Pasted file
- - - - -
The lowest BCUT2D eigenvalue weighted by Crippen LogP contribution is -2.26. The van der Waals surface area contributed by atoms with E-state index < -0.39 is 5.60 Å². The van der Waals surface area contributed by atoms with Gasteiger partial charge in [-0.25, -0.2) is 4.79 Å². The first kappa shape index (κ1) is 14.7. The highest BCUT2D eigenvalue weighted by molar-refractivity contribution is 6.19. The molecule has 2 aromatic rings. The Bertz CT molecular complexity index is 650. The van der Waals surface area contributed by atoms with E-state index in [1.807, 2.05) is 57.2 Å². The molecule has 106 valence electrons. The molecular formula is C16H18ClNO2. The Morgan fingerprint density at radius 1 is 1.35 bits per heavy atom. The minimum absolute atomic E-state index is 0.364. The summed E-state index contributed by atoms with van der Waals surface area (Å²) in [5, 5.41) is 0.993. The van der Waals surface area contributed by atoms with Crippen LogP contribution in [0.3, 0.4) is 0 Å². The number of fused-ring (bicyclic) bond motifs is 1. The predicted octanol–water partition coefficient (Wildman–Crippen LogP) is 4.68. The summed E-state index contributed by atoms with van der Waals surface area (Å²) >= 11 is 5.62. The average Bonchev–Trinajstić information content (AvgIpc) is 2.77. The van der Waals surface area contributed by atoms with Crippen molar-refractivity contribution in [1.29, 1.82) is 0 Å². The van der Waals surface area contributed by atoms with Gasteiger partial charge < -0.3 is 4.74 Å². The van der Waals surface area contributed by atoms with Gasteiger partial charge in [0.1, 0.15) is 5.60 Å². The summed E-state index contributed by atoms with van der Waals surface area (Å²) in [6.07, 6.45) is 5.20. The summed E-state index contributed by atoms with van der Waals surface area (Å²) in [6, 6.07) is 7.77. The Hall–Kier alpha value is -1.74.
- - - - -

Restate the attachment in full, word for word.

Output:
The lowest BCUT2D eigenvalue weighted by Crippen LogP contribution is -2.26. The van der Waals surface area contributed by atoms with E-state index < -0.39 is 5.60 Å². The van der Waals surface area contributed by atoms with Gasteiger partial charge in [-0.25, -0.2) is 4.79 Å². The first kappa shape index (κ1) is 14.7. The highest BCUT2D eigenvalue weighted by molar-refractivity contribution is 6.19. The molecule has 2 aromatic rings. The Bertz CT molecular complexity index is 650. The van der Waals surface area contributed by atoms with E-state index in [1.807, 2.05) is 57.2 Å². The molecule has 106 valence electrons. The molecular formula is C16H18ClNO2. The Morgan fingerprint density at radius 1 is 1.35 bits per heavy atom. The minimum absolute atomic E-state index is 0.364. The summed E-state index contributed by atoms with van der Waals surface area (Å²) in [5, 5.41) is 0.993. The van der Waals surface area contributed by atoms with Crippen LogP contribution in [0.3, 0.4) is 0 Å². The number of fused-ring (bicyclic) bond motifs is 1. The predicted octanol–water partition coefficient (Wildman–Crippen LogP) is 4.68. The summed E-state index contributed by atoms with van der Waals surface area (Å²) >= 11 is 5.62. The average Bonchev–Trinajstić information content (AvgIpc) is 2.77. The van der Waals surface area contributed by atoms with Crippen molar-refractivity contribution in [1.29, 1.82) is 0 Å². The van der Waals surface area contributed by atoms with Gasteiger partial charge < -0.3 is 4.74 Å². The van der Waals surface area contributed by atoms with Gasteiger partial charge in [0.1, 0.15) is 5.60 Å². The summed E-state index contributed by atoms with van der Waals surface area (Å²) in [6.07, 6.45) is 5.20. The summed E-state index contributed by atoms with van der Waals surface area (Å²) in [6, 6.07) is 7.77. The Hall–Kier alpha value is -1.74.